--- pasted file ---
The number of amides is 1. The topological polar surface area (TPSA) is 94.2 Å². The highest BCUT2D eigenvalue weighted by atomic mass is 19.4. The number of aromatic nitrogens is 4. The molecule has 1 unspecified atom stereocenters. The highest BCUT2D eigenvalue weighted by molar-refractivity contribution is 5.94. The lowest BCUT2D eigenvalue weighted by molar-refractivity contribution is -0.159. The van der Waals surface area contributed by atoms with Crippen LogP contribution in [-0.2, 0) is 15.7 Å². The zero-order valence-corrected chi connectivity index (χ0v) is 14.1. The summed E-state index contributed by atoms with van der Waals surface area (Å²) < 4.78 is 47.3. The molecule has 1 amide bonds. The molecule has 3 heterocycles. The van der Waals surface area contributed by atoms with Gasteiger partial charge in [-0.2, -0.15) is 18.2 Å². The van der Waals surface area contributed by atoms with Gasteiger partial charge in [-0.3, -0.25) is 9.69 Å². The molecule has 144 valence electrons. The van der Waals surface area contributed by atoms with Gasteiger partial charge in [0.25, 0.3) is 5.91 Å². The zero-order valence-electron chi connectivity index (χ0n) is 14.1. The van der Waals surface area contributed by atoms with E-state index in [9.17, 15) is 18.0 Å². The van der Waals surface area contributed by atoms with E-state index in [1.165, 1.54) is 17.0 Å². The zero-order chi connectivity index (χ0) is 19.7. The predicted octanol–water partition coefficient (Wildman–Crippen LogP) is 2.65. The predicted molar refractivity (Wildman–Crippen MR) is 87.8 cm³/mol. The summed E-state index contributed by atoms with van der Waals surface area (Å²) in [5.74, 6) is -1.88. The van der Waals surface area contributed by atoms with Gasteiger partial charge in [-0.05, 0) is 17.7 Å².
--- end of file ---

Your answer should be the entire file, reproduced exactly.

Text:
The number of amides is 1. The topological polar surface area (TPSA) is 94.2 Å². The highest BCUT2D eigenvalue weighted by atomic mass is 19.4. The number of aromatic nitrogens is 4. The molecule has 1 unspecified atom stereocenters. The highest BCUT2D eigenvalue weighted by molar-refractivity contribution is 5.94. The lowest BCUT2D eigenvalue weighted by molar-refractivity contribution is -0.159. The van der Waals surface area contributed by atoms with Crippen LogP contribution in [-0.2, 0) is 15.7 Å². The zero-order valence-corrected chi connectivity index (χ0v) is 14.1. The summed E-state index contributed by atoms with van der Waals surface area (Å²) < 4.78 is 47.3. The molecule has 1 amide bonds. The molecule has 3 heterocycles. The van der Waals surface area contributed by atoms with Gasteiger partial charge in [-0.2, -0.15) is 18.2 Å². The van der Waals surface area contributed by atoms with Gasteiger partial charge in [-0.3, -0.25) is 9.69 Å². The molecule has 144 valence electrons. The van der Waals surface area contributed by atoms with Gasteiger partial charge in [0.25, 0.3) is 5.91 Å². The zero-order valence-electron chi connectivity index (χ0n) is 14.1. The van der Waals surface area contributed by atoms with E-state index in [9.17, 15) is 18.0 Å². The van der Waals surface area contributed by atoms with E-state index in [1.165, 1.54) is 17.0 Å². The zero-order chi connectivity index (χ0) is 19.7. The predicted octanol–water partition coefficient (Wildman–Crippen LogP) is 2.65. The predicted molar refractivity (Wildman–Crippen MR) is 87.8 cm³/mol. The summed E-state index contributed by atoms with van der Waals surface area (Å²) in [5.74, 6) is -1.88. The van der Waals surface area contributed by atoms with Gasteiger partial charge in [-0.05, 0) is 17.7 Å².